Arizona Daily Wildcat
Illustration by Cody Angell
Wednesday October 30, 2002
Among the 15 propositions on next Tuesday's ballot is Proposition 301, which would keep the Arizona Lottery alive and kicking through 2012.
Proponents of Proposition 301 argue that it helps fund state programs that would otherwise be hurting for revenue.
Opponents say gambling should not be sponsored by government, and the benefits of the lottery supposedly do little to help the state.
Currently, the lottery is set to expire July 1, 2003. Should Arizonans pick it up for another nine years? Or should we let the clock run out?
Lottery helps environmental, healthcare programs
Once again, extending the Arizona Lottery has come before voters. In 2000, the voters were asked to extend the lottery by three years, and now we're being asked to extend it through 2012.
There are many good reasons for voting to keep the lottery. Revenues from the lottery are largely regulated by voter-approved initiatives, funneling the money into programs like the Heritage Fund, which underwrites environmental projects and promotes environmental education, as well as healthcare programs for underprivileged children. Very little lottery money actually makes it back to the general fund.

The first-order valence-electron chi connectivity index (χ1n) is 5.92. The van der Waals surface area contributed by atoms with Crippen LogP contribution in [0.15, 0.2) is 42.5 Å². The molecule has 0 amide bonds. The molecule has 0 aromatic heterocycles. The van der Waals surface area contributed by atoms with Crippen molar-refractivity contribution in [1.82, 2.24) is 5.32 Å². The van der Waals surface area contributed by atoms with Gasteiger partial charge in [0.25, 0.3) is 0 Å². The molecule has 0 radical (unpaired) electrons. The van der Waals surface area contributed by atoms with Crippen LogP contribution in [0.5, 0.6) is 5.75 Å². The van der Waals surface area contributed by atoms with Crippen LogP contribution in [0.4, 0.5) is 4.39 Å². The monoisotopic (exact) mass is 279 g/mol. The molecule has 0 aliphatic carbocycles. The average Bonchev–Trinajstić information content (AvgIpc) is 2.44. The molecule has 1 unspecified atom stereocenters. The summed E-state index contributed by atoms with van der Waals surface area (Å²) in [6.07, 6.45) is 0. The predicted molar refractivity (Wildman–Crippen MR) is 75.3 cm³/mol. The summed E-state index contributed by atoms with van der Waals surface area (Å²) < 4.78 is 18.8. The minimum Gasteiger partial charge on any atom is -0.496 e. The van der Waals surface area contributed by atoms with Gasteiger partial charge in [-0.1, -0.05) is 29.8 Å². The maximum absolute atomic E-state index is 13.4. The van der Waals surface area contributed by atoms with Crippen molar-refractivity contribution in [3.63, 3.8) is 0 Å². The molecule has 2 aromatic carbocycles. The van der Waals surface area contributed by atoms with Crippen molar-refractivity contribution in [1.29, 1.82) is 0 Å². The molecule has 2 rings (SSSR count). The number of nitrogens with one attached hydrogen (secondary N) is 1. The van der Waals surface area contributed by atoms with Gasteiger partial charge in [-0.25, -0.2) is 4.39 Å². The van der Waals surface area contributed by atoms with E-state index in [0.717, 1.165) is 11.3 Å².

It's nearly impossible to imagine the Heritage Fund or certain children's healthcare programs taking place in Arizona without lottery money. The Legislature has been hesitant to fund such programs, and is eager to take all the lottery money for the general fund. If we don't approve this extension of the lottery and the Legislature reinstates it later, all the money would go to the general fund, and our initiative-directed programs would disappear.
In a time when budgets are so tight that education is skinned to the bone, state parks are closing, and massive layoffs are occurring throughout state government, lottery-funded programs are needed more than ever! Keep the Heritage Fund going and keep programs that keep our kids healthy up and running. Vote yes on Prop. 301.
Kendrick Wilson is a political science sophomore. He can be reached at email@example.com.
Lottery no solution to legislators' empty heads